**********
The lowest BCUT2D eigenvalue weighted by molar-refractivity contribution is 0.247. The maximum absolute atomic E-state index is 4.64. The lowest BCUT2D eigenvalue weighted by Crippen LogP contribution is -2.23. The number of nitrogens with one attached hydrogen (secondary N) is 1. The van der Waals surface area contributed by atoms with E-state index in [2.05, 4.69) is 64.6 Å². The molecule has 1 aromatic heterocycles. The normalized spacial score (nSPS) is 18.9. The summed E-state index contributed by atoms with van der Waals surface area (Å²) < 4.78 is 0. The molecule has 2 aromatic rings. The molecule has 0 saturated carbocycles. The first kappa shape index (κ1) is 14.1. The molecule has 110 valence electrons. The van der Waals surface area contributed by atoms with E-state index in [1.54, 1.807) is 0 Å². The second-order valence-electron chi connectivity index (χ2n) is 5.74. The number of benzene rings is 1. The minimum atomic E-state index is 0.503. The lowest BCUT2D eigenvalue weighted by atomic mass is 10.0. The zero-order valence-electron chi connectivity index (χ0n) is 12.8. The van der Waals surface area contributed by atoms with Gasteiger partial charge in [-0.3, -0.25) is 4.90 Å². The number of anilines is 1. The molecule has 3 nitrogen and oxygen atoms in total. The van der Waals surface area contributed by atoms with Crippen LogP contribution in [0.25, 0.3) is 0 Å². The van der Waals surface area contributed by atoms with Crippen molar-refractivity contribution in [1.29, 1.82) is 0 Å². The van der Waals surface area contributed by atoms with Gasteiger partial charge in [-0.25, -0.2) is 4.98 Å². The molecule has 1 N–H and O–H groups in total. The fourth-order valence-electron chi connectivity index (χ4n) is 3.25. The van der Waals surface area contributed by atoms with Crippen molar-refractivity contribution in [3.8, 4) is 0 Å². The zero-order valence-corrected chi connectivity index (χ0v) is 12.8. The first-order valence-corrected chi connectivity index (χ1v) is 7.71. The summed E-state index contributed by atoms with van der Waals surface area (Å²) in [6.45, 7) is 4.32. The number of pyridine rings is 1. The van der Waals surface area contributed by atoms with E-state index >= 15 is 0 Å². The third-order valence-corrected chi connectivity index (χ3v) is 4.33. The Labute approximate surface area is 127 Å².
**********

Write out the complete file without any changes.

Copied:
The lowest BCUT2D eigenvalue weighted by molar-refractivity contribution is 0.247. The maximum absolute atomic E-state index is 4.64. The lowest BCUT2D eigenvalue weighted by Crippen LogP contribution is -2.23. The number of nitrogens with one attached hydrogen (secondary N) is 1. The van der Waals surface area contributed by atoms with E-state index in [2.05, 4.69) is 64.6 Å². The molecule has 1 aromatic heterocycles. The normalized spacial score (nSPS) is 18.9. The summed E-state index contributed by atoms with van der Waals surface area (Å²) < 4.78 is 0. The molecule has 2 aromatic rings. The molecule has 0 saturated carbocycles. The first kappa shape index (κ1) is 14.1. The molecule has 110 valence electrons. The van der Waals surface area contributed by atoms with E-state index in [1.54, 1.807) is 0 Å². The second-order valence-electron chi connectivity index (χ2n) is 5.74. The number of benzene rings is 1. The minimum atomic E-state index is 0.503. The lowest BCUT2D eigenvalue weighted by atomic mass is 10.0. The zero-order valence-electron chi connectivity index (χ0n) is 12.8. The van der Waals surface area contributed by atoms with Gasteiger partial charge in [-0.3, -0.25) is 4.90 Å². The number of anilines is 1. The molecule has 3 nitrogen and oxygen atoms in total. The van der Waals surface area contributed by atoms with Crippen LogP contribution in [0.25, 0.3) is 0 Å². The van der Waals surface area contributed by atoms with Crippen molar-refractivity contribution in [1.29, 1.82) is 0 Å². The van der Waals surface area contributed by atoms with Gasteiger partial charge in [-0.25, -0.2) is 4.98 Å². The molecule has 1 N–H and O–H groups in total. The fourth-order valence-electron chi connectivity index (χ4n) is 3.25. The van der Waals surface area contributed by atoms with Crippen molar-refractivity contribution in [3.8, 4) is 0 Å². The zero-order valence-corrected chi connectivity index (χ0v) is 12.8. The first-order valence-corrected chi connectivity index (χ1v) is 7.71. The summed E-state index contributed by atoms with van der Waals surface area (Å²) in [6.45, 7) is 4.32. The number of pyridine rings is 1. The van der Waals surface area contributed by atoms with E-state index >= 15 is 0 Å². The third-order valence-corrected chi connectivity index (χ3v) is 4.33. The Labute approximate surface area is 127 Å².